EV’s OUTstanding Virginians: Molly McClintock
Molly McClintock – Maximalist
In 2005, when Molly and Irene Peterson, her partner of 26 years, went to Canada to get married, they were planning a political action that was also personal. Canada then was the only place in North America where gay and lesbian couples not living in Massachusetts could legally get married. The idea was to return to Christiansburg, their quiet town in the Blue Ridge Mountains, an even more visibly committed couple.
Molly and Irene’s marriage was a direct expression of their belief, articulated by Molly, that “the best way to change political reality is through changing everyday life.” Marriage is an institution that everyone “gets,” she explains, so being out as not just lesbians but married lesbians would make their relationship easier to understand.
Getting married did smooth the way towards full acceptance of their commitment, Molly says. Soon afterwards, she started getting sister-in-law cards from Irene’s siblings, and her parents referred to Irene as their daughter-in-law. There was a surprise, however, that the couple had not planned for. “We didn’t realize what a difference being married would make to ourselves,” she says. “It really did affect how we viewed our relationship.” To Molly, this unexpected benefit of marriage just strengthens her view that marriage ought to be available for all who want it.
Christiansburg has been a great home base for Molly’s efforts to change the world. With its proximity to Roanoke and Virginia Tech, it is open to new ideas, and it is tight-knit enough that grassroots efforts can easily take hold as residents respond to one another’s needs. Over the years, Molly has organized community forums on social justice issues, held fundraisers, and arranged meetings with local elected officials. She regularly writes commentaries and letters to the Roanoke Times. She is on the board of a large charitable organization, the Montgomery County Christmas Store, and served on the county Democratic Committee for five years. She and Irene have provided emergency foster care to nearly 40 children. Molly’s philosophy of volunteer service is simple: “If you don’t think one person can make a difference, you’re wrong—that’s all that’s ever made a difference.”
Creating a strong sense of community for GLBT people living in Southwest Virginia is also important to Molly. She has served on the Executive Committee of Roanoke Pride for a decade, serving as its chair for several years. She has seen the annual Pride festival grow from a small gathering in an out-of-the-way park to a large event in downtown Roanoke. While Pride events are largely about building cooperation and gaining visibility for the community, “I try to work equality issues into our festival every year, inviting speakers like John Edwards, Adam Ebbin, and Candace Gingrich,” she says.
For Molly, change is all about psychology. That is the basis of her work as a safety consultant in Blacksburg: people in high-risk industries need to think of safety as a choice and take responsibility for their decisions. Similarly, people of good will (the vast majority, she believes) need to reject the fear and fatalism that some politicians try to instill to block progressive change. “Too often, we let the loud minority rule our decision making,” she says.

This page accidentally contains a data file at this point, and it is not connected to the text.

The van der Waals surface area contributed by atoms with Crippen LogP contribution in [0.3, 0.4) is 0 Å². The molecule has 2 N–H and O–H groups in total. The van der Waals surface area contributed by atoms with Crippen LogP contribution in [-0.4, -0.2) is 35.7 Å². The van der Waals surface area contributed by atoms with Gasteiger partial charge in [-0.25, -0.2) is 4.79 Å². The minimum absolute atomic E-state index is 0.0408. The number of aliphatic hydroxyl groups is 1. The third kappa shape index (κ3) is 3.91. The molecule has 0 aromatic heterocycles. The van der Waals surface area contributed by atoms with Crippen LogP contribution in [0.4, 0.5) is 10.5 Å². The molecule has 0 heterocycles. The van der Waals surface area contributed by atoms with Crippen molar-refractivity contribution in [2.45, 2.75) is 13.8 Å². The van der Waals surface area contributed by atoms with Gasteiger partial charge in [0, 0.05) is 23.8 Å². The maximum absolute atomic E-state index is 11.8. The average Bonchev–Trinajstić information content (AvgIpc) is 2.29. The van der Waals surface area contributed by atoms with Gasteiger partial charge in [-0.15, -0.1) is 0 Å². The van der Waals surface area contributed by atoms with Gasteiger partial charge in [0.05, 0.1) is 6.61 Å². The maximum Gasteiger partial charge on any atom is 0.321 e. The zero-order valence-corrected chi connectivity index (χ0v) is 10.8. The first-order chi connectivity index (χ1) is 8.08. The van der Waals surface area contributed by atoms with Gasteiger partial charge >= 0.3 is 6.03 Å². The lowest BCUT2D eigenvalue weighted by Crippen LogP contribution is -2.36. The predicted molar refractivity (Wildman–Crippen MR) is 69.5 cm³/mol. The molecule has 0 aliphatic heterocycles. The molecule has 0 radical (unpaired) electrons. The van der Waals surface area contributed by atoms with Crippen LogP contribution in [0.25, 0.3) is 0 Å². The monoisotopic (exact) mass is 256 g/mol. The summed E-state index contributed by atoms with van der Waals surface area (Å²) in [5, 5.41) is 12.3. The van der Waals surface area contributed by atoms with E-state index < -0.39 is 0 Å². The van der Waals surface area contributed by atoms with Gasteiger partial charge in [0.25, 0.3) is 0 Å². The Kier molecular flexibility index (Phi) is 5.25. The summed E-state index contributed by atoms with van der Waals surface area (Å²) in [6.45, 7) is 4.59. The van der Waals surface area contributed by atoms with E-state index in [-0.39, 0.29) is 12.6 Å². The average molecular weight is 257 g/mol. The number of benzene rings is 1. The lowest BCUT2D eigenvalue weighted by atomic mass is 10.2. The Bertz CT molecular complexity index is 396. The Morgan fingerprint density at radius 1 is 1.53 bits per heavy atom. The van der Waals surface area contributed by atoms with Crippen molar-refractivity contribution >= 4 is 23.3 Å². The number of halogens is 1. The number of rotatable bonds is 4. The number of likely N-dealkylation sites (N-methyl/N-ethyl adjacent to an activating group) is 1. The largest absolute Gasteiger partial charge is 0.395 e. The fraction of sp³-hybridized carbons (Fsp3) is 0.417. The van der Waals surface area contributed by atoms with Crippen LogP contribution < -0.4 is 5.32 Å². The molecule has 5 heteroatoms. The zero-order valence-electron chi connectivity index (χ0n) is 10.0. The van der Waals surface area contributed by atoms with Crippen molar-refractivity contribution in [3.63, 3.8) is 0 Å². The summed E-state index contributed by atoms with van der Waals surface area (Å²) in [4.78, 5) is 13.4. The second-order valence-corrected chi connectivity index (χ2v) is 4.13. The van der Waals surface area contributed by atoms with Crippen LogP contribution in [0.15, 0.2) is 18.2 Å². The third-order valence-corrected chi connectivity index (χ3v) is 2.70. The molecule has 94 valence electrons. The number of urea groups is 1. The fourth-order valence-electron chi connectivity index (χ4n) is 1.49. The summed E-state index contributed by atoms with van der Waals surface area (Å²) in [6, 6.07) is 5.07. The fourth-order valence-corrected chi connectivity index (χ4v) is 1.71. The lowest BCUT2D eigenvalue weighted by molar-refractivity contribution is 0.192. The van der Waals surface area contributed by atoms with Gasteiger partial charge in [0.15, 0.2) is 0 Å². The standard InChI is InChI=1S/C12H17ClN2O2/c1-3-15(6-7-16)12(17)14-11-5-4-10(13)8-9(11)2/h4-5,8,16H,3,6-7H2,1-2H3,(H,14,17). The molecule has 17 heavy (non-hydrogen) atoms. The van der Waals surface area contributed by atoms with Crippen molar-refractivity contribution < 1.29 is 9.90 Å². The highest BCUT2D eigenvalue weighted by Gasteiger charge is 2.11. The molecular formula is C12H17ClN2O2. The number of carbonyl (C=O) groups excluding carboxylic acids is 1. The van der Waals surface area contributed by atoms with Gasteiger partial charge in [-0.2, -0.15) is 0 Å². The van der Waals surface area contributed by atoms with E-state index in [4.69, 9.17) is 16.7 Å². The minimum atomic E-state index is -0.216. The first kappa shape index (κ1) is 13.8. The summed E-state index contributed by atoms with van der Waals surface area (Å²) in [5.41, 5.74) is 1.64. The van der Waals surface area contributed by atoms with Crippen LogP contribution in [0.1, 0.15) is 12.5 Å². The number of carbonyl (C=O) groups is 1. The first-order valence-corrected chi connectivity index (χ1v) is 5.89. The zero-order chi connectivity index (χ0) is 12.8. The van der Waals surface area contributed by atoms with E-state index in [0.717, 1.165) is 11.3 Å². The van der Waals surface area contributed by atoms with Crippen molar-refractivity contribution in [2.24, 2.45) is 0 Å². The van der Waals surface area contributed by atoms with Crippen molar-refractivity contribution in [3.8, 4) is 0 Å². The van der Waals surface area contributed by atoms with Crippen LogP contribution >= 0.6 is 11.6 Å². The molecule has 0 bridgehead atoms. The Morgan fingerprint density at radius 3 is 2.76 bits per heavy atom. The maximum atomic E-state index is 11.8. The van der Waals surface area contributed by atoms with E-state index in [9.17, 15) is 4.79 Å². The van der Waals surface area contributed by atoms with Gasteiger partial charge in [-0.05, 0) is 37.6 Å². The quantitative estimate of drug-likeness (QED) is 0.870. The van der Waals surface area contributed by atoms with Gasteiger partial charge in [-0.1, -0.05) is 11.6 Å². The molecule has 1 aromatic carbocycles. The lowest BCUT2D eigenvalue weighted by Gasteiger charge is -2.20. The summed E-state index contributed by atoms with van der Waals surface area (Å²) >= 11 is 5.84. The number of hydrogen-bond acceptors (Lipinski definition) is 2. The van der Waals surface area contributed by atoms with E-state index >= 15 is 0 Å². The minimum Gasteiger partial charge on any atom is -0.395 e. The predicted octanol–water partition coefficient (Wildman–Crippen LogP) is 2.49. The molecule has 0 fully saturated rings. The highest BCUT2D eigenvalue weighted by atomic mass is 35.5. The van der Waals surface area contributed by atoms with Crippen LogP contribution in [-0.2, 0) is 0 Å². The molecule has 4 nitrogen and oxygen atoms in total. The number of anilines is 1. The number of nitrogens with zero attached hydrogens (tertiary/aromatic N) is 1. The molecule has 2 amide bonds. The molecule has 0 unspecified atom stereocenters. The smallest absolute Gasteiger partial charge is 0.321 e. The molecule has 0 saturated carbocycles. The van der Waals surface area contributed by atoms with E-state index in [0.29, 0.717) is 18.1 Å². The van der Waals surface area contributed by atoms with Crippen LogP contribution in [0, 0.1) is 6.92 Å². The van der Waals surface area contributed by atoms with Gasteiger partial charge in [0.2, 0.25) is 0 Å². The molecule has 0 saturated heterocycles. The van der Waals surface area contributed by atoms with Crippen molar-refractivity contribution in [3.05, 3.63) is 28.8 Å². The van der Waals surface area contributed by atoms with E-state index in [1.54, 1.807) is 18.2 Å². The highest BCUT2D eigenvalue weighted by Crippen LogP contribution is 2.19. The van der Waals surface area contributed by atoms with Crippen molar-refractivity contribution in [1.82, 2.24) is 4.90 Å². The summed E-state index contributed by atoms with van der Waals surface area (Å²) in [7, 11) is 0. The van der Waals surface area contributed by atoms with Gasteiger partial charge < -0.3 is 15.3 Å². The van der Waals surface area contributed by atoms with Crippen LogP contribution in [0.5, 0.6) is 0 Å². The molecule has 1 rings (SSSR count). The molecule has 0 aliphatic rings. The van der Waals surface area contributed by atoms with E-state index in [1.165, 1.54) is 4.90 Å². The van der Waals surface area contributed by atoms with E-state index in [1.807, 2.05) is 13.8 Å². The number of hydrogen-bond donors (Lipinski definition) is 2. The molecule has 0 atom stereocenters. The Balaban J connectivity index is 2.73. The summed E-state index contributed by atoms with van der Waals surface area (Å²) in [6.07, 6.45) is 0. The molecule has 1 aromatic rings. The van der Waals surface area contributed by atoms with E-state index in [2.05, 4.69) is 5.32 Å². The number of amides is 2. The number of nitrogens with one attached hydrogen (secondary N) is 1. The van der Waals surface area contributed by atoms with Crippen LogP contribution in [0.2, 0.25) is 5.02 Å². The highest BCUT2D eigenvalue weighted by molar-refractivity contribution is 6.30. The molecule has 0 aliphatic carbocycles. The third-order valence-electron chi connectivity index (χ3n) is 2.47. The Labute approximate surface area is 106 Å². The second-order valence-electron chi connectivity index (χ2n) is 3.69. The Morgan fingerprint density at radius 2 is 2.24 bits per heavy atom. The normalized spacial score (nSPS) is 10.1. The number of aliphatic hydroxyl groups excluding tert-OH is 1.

Sincerity counts for Molly, who has no patience for political triangulation. She finds herself troubled by President Obama’s strong words but slow action on issues like Don’t Ask Don’t Tell and the Defense of Marriage Act. “You say you’re with us and have all the right friends, but the sum total of your actions don’t reflect what you say,” she says, explaining why since President Clinton many GLBT people have felt duped by Democratic politicians.
Molly considers Equality Virginia a powerful force for demanding faster change and a wider range of choices. She served on the board for six years, including a term as board president. She regularly speaks to Virginia Tech and Hollins University classes about legislation impacting the GLBT community and works to engage them in political action. She meets with the Roanoke Times’ editorial board regularly meets to discuss EV’s legislative efforts. Above all, Molly feels her mission in the community is to “inspire hope, to get gay men and lesbians to be optimistic that we can change the times we live in.”
Molly expects that homophobia and discrimination will steadily decline in political life and everyday interactions. But to speed the process along, she intends to keep doing two things: challenge people to push hard for change and live her life as a proud, capable—and, yes, married—GLBT individual.
Equality Virginia is the leading statewide, non-partisan advocacy, outreach and education organization seeking equality for LGBT Virginians. EV believes in a truly inclusive Commonwealth where all are equally welcomed and valued, regardless of sexual orientation or gender identity.
“Virginia has chosen the hard and long – but rewarding and equitable – path of inclusion for all.”March 14, 2017
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